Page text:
Now an established brand after rocking the big boys with its simple high-quality, value-priced products, Dalbello breaks technological ground for the first time this year. The new Carvex Series has been designed from the ground up, specifically to enhance shaped-ski performance. The company has also upgraded all its innerboots, buckles and power straps, to create a truly dialed-in product.
TX-907 $475 TX-807 $425
What a difference a year makes. Last year’s TX models were sluggish, but with a beefed-up flex, the Triax models took home heavier metal this year. And the three-piece shell gives all the TX models easy entry and exit. The 907 thrived at higher speeds and in longer turns. “It doesn’t quite attack like the Tecnica TNT or Rossignol Course K, but then it’s a couple of hundred dollars cheaper,” said Elling.
The 807 is a friendly, easy-to-ski boot that transitions seamlessly from high-speed arcs to tighter, slower slalom turns.
The 707’s forward flex may well be “as soft as willows in the wind,” said Gleason. But for its projected price, it is, according to Cygielman, “an ideal comfort machine for skiers ripping up the blue.”
Key Features Adjustable forward lean, cuff cant (dual cant on 907).
Thumbs Up Undisputed value champs.
Beware Forward lean disengages in walking position, so left and right boots can wind up in different flex positions after use in walk mode.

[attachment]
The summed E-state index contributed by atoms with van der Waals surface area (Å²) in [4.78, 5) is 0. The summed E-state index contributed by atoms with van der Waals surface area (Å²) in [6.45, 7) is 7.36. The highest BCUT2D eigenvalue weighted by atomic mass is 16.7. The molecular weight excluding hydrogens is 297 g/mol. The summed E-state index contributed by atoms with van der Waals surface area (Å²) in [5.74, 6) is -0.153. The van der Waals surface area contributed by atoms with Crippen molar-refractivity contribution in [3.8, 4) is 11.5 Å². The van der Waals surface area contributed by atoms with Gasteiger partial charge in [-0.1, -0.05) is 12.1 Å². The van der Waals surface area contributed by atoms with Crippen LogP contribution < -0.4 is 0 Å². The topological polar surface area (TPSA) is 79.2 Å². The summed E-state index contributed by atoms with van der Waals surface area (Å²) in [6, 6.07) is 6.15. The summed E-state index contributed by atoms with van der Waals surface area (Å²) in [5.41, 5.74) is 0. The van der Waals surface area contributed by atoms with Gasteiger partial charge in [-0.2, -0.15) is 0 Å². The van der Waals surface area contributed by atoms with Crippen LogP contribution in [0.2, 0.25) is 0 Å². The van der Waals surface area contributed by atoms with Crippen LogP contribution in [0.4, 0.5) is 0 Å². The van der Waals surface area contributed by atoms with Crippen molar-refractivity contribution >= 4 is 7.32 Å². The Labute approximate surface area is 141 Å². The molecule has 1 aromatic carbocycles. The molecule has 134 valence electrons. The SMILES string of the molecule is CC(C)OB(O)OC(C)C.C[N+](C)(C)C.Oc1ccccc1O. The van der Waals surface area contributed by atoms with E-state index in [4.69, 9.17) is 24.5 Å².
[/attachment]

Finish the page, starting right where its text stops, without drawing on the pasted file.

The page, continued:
Who They’re ForTX-907: All-Mountain Expert, Executive, Player TX-807: Executive, Player TX-707: Player, Aspiring Carver, Newcomer
Extreme $495 Freeride $445
Both the stiff Extreme and the gentler Freeride Carvex models are geared for shaped-ski control. Their elevated boot boards (9 mm higher than traditional models) provide powerful leverage and edge pressure and reduce the incidence of boot-out. The inside cuffs have a height-adjustable spoiler for leg and leverage adaptations.
Evans roamed Bachelor’s wild Northwest Territory with confidence in both models. “They work well with conventional or shaped skis,” he said. Scholey liked the Freeride better than the Extreme. “It’s more versatile for a wider range of skiers,” he said.
The Carvex series got high marks for fit with “great contouring through the instep and a good high cuff,” said Elling. “The cuff hugged the leg, and the tongue contact with the shin was perfect,” said Hoffmann.
Key Features Two-position flex control, walk mode, forward lean adjuster, cuff cant, height-adjustable medial cuff, heel-height adjuster.
Thumbs Up A raised sole makes for quick edge sets. Super values.
Beware They ski much better in “ski” mode than in “carve” mode.
Who They’re ForExtreme: All-Mountain Expert, Supercarver, Executive Freeride: All-Mountain Expert, Supercarver, Executive, Player
MX-69/59 Diva $330/$320
The lightweight Diva models are targeted to women. These hybrids are functional, solid performers.
The 79’s medium-stiff flex allows for powerful skiing when demanded. “Cruise at moderate speeds and pop medium-radius turns, and this boot will deliver performance and unparalleled comfort,” said Hoffmann.
“High-fives to Dalbello,” said Steinberg of both MX models. “Strong, easy-to-use buckles, classic angles and attractive cosmetics. At this price, they’re what the Model T was to cars-affordable quality.”
Key Features Macro-adjustable top buckles, walk mode, two-position flex adjuster.
Thumbs Up Exceptionally easy to get in and out of. Super values.
Beware Same forward-flex adjuster problems as the TX models.
Who They’re ForMX-79: Executive, Player, Aspiring Carver MX-69/59: Player, Aspiring Carver, Newcomer